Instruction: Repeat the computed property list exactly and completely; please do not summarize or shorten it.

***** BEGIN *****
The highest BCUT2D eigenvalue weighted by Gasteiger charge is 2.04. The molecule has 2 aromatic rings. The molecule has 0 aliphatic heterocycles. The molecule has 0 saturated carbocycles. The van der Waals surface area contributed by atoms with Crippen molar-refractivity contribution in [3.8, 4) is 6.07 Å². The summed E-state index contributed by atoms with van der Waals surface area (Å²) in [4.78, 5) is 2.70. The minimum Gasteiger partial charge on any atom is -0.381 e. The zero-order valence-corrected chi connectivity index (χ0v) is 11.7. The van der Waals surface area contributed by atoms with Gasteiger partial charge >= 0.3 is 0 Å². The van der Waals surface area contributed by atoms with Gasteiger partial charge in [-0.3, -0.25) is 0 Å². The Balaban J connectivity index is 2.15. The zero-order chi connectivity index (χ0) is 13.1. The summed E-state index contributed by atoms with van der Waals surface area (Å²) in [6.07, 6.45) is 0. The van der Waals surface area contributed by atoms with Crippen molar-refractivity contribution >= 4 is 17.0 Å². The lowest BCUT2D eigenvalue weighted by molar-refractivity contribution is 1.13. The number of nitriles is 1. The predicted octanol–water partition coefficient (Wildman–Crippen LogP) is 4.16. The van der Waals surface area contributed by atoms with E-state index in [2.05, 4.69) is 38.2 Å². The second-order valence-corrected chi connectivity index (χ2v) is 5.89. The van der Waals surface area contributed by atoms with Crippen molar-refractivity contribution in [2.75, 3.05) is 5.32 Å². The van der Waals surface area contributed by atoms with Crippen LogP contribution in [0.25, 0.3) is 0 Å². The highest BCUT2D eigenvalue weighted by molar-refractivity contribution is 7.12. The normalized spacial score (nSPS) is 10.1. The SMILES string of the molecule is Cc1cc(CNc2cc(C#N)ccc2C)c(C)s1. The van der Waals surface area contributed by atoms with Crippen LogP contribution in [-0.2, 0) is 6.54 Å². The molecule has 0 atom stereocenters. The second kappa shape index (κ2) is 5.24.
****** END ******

The highest BCUT2D eigenvalue weighted by Gasteiger charge is 2.04. The molecule has 2 aromatic rings. The molecule has 0 aliphatic heterocycles. The molecule has 0 saturated carbocycles. The van der Waals surface area contributed by atoms with Crippen molar-refractivity contribution in [3.8, 4) is 6.07 Å². The summed E-state index contributed by atoms with van der Waals surface area (Å²) in [4.78, 5) is 2.70. The minimum Gasteiger partial charge on any atom is -0.381 e. The zero-order valence-corrected chi connectivity index (χ0v) is 11.7. The van der Waals surface area contributed by atoms with Gasteiger partial charge >= 0.3 is 0 Å². The van der Waals surface area contributed by atoms with Gasteiger partial charge in [-0.3, -0.25) is 0 Å². The Balaban J connectivity index is 2.15. The zero-order chi connectivity index (χ0) is 13.1. The summed E-state index contributed by atoms with van der Waals surface area (Å²) in [6.07, 6.45) is 0. The van der Waals surface area contributed by atoms with Crippen molar-refractivity contribution >= 4 is 17.0 Å². The lowest BCUT2D eigenvalue weighted by molar-refractivity contribution is 1.13. The number of nitriles is 1. The predicted octanol–water partition coefficient (Wildman–Crippen LogP) is 4.16. The van der Waals surface area contributed by atoms with E-state index in [2.05, 4.69) is 38.2 Å². The second-order valence-corrected chi connectivity index (χ2v) is 5.89. The van der Waals surface area contributed by atoms with Crippen molar-refractivity contribution in [2.75, 3.05) is 5.32 Å². The van der Waals surface area contributed by atoms with Crippen LogP contribution in [0.25, 0.3) is 0 Å². The highest BCUT2D eigenvalue weighted by molar-refractivity contribution is 7.12. The normalized spacial score (nSPS) is 10.1. The SMILES string of the molecule is Cc1cc(CNc2cc(C#N)ccc2C)c(C)s1. The van der Waals surface area contributed by atoms with Crippen LogP contribution in [-0.2, 0) is 6.54 Å². The molecule has 0 atom stereocenters. The second kappa shape index (κ2) is 5.24.